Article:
ladybug coccinelle project

How to make DRBD compatible to the Linux kernel

The Linux kernel’s interface towards device drivers is not set in stone. It evolves with the evolvement of Linux. Sometimes driven by hardware improvements, sometimes driven by general evolution of the code base. In tree drivers this is not a big issue since they get changed as the interfaces are modified, therefore are called “tree wide changes”.

DRBD development happens out-of-tree before code gets sent upstream. We at LINBIT need to track these tree wide changes and follow them in the DRBD device driver. But, not all of our users are using the same kernel.

Some are strictly sticking to the kernel that was shipped with the distribution, running a kernel that is years behind Linus’ version of Linux.

That creates a problem. DRBD should be compatible with both: Years old, carefully maintained “Vendor kernels”, and the latest and greatest Linus kernel.

In order to do that we have a kernel compatibility layer in DRBD. It contains two main parts:

  1. Detecting the capabilities of the kernel we want to build against. The background is that a “Vendor kernel” is not just a random old Linus kernel. It starts as some release of the vanilla kernel, and then the vendors cherry-pick upstream changes and fixes they deem to be relevant to their vendor kernel.
  2. The compatibility layer itself. Up to DRBD-9.0.19 this was a huge file containing many #IFDEFs. It became a maintenance nightmare. It was hard to extend, hard to understand and debug, and hard to remove old compat. Everything was ugly.

Coccinelle is French for Ladybug

The Coccinelle project from INRIA contains a tool to apply semantic patches to the source code, or expand the semantic patches to conventional patches. A few of us DRBD developers practically fell into love with that tool. It allows us to express how some code that is compatible with the upstream kernel needs to be changed in order to be compatible with some older versions of the kernel. 

This allows our DRBD upstream code to be in a form that has clean Linux upstream code, containing no compatibility hacks.

This allows us to automatically transform DRBD to be compatible with random old kernels or vendor kernels. The result, after the transformation, is clean C code without confusing macros and #IFs. It is wonderful.

The new kernel compatibility mechanism:

  1. Detect kernel capabilities (as before)
  2. Create a compat patch using spatch (from Coccinelle)
  3. Apply the compat patch and compile DRBD

Where there is light there must be shadow

The spatch tool is not available on all Linux distributions. For a little older kernels we even require a very recent version of spatch, which is even less available. The researchers at INRIA write the tool in a programming language, “OCaml”, which is right for them and the challenge, but not familiar to many in the open source community.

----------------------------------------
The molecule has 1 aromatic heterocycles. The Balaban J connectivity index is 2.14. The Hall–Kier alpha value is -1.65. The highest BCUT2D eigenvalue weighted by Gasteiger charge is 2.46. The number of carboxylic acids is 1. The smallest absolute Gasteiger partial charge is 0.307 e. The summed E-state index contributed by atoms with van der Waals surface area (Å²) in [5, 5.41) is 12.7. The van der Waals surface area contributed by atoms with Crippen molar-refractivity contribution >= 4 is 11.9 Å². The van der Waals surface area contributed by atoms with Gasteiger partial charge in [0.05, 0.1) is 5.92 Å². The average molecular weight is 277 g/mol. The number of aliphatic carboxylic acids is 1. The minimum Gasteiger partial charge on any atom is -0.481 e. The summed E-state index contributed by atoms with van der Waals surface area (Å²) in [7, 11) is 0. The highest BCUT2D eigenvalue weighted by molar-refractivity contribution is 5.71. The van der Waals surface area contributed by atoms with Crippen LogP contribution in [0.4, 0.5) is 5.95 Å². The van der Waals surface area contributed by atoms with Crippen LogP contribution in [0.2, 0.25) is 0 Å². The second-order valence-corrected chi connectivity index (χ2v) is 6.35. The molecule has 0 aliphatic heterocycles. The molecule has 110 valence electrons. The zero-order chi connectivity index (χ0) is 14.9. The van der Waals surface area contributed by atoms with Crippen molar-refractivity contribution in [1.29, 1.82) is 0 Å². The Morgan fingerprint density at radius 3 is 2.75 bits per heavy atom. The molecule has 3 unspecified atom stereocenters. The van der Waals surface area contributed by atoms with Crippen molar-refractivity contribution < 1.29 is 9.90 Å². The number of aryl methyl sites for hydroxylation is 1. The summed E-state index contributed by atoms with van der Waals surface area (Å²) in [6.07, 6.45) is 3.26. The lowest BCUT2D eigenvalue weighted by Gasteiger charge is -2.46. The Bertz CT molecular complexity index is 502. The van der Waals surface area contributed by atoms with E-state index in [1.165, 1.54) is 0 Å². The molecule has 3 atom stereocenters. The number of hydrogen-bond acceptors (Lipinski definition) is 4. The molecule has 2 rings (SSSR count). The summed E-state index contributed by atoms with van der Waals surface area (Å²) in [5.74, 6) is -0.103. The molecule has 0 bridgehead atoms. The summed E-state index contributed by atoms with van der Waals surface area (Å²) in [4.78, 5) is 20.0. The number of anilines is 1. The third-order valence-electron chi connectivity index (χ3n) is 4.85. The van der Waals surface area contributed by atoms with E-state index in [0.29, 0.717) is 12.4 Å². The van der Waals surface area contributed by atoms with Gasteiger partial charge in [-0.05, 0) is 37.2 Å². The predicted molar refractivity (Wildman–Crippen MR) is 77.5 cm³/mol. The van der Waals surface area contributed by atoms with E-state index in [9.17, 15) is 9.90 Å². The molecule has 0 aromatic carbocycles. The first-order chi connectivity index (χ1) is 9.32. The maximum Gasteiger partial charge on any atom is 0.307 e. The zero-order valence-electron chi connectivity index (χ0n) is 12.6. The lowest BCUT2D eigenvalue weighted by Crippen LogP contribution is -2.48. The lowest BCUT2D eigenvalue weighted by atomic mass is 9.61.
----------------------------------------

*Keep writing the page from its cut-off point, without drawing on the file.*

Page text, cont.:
This complex build dependency makes it harder for community members to build drbd-9.0.20 and higher compared to how it was before.

The shortcut through the maze

For a number of well known vendor kernels (RHEL/Centos, Ubuntu-LTS, SLES, Oracle linux, Amazon Linux) we include the complete compat patches in the distribution source tar.gz. Meaning, during the DRBD build process it executes all the COMPAT tests and calculates a hash value out of that.

If it finds a pre-generated compat.patch for that hash value, the build process can continue without a call to spatch! Complex build dependency avoided!

The hard route through the maze

When you are building from a GIT-checkout, or you are building for a kernel for which we did not include the pre-generated compat.patch you need spatch.

If necessary you can run step 2 (using spatch) on a different machine then approach step 1 (testing kernel capabilites) and step 3 (compiling the drbd kernel module).

Use ‘make’ to start the compilation process. If it fails just after this output:

 [...]

 COMPAT  sock_create_kern_has_five_parameters

 COMPAT  sock_ops_returns_addr_len

 COMPAT  submit_bio_has_2_params

 CHK     /home/phil/src/drbd09/drbd/compat.4.15.18.h

 UPD     /home/phil/src/drbd09/drbd/compat.4.15.18.h

 CHK     /home/phil/src/drbd09/drbd/compat.h

 UPD     /home/phil/src/drbd09/drbd/compat.h

 GENPATCHNAMES   4.15.0-48-generic

 SPATCH   27e10079afbff16b2b82fae9f7dbe676

 

Please take note of the hash value after “SPATCH”. That is like a fingerprint containing all the results of the countless “COMPAT” tests that were executed just before.

Then you need to copy the results of the COMPAT tests to machine/VM/container that has the same drbd source directory and a recent spatch.

 

rsync -rv drbd/drbd-kernel-compat/cocci_cache/27e10079afbff16b2b82fae9f7dbe676 \

 [email protected]:src/drbd-9.0.20/drbd/drbd-kernel-compat/cocci_cache/

 

Then you run the spatch part of the build process there:

 

ssh [email protected] "make -C src/drbd-9.0.20/drbd compat"

 

After that you copy the resulting compat.patch back:

 

rsync -rv \ [email protected]:src/drbd-9.0.20/drbd/drbd-kernel-compat/cocci_cache/ \

  drbd/drbd-kernel-compat/cocci_cache/

 

Call ‘make’ to restart the build process. If you did it right, it will find the generated compat.patch and finish the compilation process.

Get a Ladybug